When Moses saw a bush burning, but not being consumed, in the middle of the desert he had to know what it was. After the Lord called out to Moses from the bush, he told Moses to remove his sandals “for the place where you are standing is holy ground” (Exodus 3:5)
Several years later, Joshua found a stranger near his encampment. Joshua asked the man which army he was fighting for. The man replied he was not a soldier for either army, but the commander of the Lord’s armies. Joshua fell to his face and asked for the Lord’s message.
Before answering Joshua’s question, he was told to remove his sandals because the ground was holy (Joshua 5:15).
The word “holy” means separate, sacred, set apart. The ground Moses and Joshua were standing on was made holy by God’s presence. They were told to remove their sandals as a sign of respect and acknowledgment that something wholly different was occurring. Moses went from herding his flock to communing with God. Joshua went from preparing for war to worshipping.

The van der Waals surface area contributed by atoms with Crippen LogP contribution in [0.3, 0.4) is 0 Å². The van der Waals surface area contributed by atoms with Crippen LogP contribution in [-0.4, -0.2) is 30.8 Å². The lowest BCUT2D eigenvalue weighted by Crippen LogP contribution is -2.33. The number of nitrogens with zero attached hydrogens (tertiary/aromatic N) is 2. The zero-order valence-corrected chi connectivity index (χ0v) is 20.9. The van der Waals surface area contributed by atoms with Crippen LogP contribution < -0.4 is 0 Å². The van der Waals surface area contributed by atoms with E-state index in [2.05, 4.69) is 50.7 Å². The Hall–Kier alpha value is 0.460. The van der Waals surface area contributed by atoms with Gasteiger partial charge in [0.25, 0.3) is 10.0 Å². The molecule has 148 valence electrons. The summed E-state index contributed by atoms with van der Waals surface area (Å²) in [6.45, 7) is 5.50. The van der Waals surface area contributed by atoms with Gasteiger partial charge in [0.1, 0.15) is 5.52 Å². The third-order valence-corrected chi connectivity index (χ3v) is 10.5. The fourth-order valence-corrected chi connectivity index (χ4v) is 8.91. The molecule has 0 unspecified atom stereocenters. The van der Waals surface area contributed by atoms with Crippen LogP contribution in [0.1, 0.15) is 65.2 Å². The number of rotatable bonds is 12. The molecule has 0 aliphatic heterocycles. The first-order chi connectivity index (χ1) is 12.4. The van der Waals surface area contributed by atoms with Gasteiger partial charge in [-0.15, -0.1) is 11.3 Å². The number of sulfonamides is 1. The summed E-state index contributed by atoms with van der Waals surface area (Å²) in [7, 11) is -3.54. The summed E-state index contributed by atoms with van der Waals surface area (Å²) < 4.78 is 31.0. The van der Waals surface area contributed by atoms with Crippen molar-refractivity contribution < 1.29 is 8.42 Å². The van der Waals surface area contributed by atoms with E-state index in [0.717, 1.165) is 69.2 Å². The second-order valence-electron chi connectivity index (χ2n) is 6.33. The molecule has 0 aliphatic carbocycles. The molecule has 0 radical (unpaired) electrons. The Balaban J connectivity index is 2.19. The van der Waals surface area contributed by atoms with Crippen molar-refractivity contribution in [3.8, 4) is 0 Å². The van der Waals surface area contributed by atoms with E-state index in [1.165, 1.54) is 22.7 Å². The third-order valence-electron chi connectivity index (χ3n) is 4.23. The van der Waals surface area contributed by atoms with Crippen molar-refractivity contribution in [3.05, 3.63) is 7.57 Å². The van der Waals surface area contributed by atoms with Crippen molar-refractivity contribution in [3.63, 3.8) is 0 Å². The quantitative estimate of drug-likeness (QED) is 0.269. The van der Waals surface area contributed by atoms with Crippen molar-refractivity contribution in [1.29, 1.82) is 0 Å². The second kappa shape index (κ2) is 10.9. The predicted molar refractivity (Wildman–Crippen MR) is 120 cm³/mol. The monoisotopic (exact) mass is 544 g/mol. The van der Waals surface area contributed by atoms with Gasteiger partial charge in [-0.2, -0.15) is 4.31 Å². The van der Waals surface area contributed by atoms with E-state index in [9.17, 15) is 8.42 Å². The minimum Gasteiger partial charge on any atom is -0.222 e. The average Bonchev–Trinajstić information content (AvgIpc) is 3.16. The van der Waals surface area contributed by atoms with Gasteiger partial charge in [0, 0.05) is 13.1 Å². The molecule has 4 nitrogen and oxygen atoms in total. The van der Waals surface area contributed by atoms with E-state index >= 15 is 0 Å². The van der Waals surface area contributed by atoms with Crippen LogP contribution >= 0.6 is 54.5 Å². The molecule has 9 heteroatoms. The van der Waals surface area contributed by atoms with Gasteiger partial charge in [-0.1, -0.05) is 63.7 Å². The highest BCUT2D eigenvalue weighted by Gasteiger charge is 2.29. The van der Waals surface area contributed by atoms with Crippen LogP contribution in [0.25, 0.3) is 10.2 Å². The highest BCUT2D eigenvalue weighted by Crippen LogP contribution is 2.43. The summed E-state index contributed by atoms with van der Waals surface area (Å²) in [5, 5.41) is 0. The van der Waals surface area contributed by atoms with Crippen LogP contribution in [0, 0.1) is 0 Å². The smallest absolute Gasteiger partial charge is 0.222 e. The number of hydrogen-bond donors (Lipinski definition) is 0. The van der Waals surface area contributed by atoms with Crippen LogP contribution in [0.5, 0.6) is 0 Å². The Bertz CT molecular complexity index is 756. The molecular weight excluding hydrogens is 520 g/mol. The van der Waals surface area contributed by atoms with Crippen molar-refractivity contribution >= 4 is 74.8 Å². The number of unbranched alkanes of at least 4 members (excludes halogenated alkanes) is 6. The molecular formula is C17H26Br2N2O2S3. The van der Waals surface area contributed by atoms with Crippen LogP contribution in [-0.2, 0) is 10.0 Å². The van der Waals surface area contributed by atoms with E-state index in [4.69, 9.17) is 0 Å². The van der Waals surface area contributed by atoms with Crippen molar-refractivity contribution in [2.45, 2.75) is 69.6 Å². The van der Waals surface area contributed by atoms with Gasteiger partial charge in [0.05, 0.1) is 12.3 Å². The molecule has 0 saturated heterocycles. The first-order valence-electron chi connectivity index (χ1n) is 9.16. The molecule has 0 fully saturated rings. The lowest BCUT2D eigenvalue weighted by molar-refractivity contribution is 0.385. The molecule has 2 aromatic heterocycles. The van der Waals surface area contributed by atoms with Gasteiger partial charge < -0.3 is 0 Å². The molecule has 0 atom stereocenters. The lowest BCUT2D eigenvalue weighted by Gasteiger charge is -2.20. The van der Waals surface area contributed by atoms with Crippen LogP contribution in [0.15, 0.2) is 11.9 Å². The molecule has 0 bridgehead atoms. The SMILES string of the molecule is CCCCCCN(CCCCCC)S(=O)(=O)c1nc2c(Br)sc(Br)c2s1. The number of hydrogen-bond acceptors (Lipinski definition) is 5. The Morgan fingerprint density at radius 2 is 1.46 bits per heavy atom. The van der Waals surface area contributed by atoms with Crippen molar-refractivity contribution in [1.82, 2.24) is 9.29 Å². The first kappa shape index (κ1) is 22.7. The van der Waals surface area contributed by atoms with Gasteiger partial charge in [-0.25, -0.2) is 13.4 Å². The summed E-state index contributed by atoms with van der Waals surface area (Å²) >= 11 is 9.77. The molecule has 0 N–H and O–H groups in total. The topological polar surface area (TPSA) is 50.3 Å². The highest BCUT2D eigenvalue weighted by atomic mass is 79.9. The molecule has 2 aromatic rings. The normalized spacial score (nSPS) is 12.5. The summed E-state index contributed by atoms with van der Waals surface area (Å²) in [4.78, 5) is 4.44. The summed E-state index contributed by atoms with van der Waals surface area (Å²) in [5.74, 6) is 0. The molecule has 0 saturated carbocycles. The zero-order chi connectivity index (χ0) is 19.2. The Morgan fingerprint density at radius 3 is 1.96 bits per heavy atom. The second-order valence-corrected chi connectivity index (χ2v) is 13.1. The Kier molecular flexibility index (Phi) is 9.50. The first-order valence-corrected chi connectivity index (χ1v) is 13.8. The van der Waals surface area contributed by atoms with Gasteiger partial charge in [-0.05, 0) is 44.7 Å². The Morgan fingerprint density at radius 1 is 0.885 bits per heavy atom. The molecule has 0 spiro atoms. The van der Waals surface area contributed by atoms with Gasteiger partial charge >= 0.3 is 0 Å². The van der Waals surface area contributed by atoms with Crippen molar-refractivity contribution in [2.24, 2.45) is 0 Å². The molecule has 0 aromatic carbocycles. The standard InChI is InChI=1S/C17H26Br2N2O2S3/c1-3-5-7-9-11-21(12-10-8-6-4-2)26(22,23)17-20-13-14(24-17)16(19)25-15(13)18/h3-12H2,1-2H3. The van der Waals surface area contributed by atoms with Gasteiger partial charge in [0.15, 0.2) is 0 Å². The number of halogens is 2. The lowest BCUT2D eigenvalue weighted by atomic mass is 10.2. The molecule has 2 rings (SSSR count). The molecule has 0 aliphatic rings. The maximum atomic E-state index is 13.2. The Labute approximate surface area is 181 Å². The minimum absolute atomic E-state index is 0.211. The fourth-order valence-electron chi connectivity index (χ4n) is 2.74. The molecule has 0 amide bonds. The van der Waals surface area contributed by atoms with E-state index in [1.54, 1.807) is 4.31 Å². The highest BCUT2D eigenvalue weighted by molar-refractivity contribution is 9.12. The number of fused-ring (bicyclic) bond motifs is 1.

I lead worship barefoot. I take my sandals off before I lead worship as a sign of reverence and acknowledgement that something wholly different is occurring. I am not playing music because it is fun or because I get paid to do it. I do not aim to entertain or impress. My only two goals are to worship and to help others worship.
When I walk up on stage and I remove my sandals, there are two things going through my mind. First, I am reminding myself that this time and place are set apart from other times I play my guitar. This time is set apart to bring attention to our God and His Self. Removing my sandals reminds me of this exceptional responsibility.
Second, I am praying that God will give me the strength and humility to do my job well. Taking my sandals off is a physical reminder of my total dependance on God to have a successful time of worship.
Removing my sandals is not a casual decision. My bare feet are not an indication of a casual heart. My bare feet are not a sign of a naive, cavalier attitude toward the trinity.
Instead, my bare feet are an outward, physical symbol of the internal reverence and responsibility I feel in leading others to worship our God.